Circa 1950s: When you grow up in Texas, you get used to hearing yourself called young lady if you’re a girl or son if you’re a boy.
It’s usually some old codger at the grocery store or the filling station who’s calling you that — somebody who clearly doesn’t realize how special and intellectual and deep you are. Somebody who’s patronizing you just because you’re young. It’s awful.
If you’re a rebellious and wild young thing, you probably go steal a motorcycle and terrorize some little kids and pigeons just to show the old coots they can’t push you around. If you’re introverted and skittish, you probably just break out in more pimples. You can imagine what kind of kid I was; I should have invested in Clearasil stock.
Circa late 1980s, early 90s: The years pass, and if you’re lucky, your face clears up. Nobody calls you young lady or son any longer. If you’re the weepy, nostalgic type, you begin to miss it. (If you’re the weepy, nostalgic type, in fact, you are capable of getting all choked up and missing anything, even a mild case of acne.)
I am, of course, one of those weepy, nostalgic types. This whole nostalgia bit got so bad when our kids were young that I sometimes found myself driving up to a nearby full-service gas station. There was a guy who was probably in his 80s who worked there.
“What do you need today, young lady?” he’d ask.
Young lady! This electrified the whole car. I’d ask him to fill it up, please, all the while luxuriating in being called — just one more time, just because I needed it that day, dammit — young lady. In the meantime, the kids would stop screaming and biting each other in the back seat. Instead, they began to howl with laughter. Their mother was being called young lady! Did the filling-station attendant need a seeing-eye dog or something?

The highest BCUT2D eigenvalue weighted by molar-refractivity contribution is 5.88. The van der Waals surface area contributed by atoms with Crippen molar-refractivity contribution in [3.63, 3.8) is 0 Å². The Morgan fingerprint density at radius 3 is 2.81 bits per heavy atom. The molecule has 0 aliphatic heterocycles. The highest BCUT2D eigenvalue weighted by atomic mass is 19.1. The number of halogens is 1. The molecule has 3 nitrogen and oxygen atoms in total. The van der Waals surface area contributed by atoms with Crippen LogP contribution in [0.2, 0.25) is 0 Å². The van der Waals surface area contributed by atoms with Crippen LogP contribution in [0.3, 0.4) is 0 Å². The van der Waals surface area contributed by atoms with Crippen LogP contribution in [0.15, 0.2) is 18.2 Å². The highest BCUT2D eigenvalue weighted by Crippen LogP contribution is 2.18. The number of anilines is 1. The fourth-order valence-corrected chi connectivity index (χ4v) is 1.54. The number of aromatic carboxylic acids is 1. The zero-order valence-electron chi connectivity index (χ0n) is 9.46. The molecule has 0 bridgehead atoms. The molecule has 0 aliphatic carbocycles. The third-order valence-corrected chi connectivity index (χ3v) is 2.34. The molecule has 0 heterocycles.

Circa Now: Sure enough, the years kept on passing, the full-service gas station is now a restaurant, and our kids drive their own cars. Oddly, though, the phrase “young lady” is enjoying an unfortunate resurgence when it comes to my generation. It’s often used by youthful servers at restaurants in an attempt to — well, what? Be funny? Chummy? Cute?
I begin to get reports from friends our age about their potentially becoming fork-wielding rage-aholics the next time some bright-eyed, wise-ass waiter or waitress pulls that phrasing out of their fedora. Aside from Vietnam and all that, we are a non-violent generation, but we do have our limits. You can’t call us young unless you’re as old as we are — so we’re all in on the joke.
Or maybe, I think, it should just be explained gently: Young ladies, real or imagined, rarely tip well. Older women, in contrast, when served in a manner of respect or slavish devotion, pony up quite extravagantly. It might be worth your while to choose your words carefully.
(Copyright 2014 by Ruth Pennebaker)
Read about remembering the mind of a 23-year-old. You haven’t forgotten, have you?
I also do not appreciate it when someone pretends my daughter and I are sisters. Seriously?
I don’t know which I dislike more; being called m’aam or young lady.
Thanks for so many smiles.
Your insights always on the mark.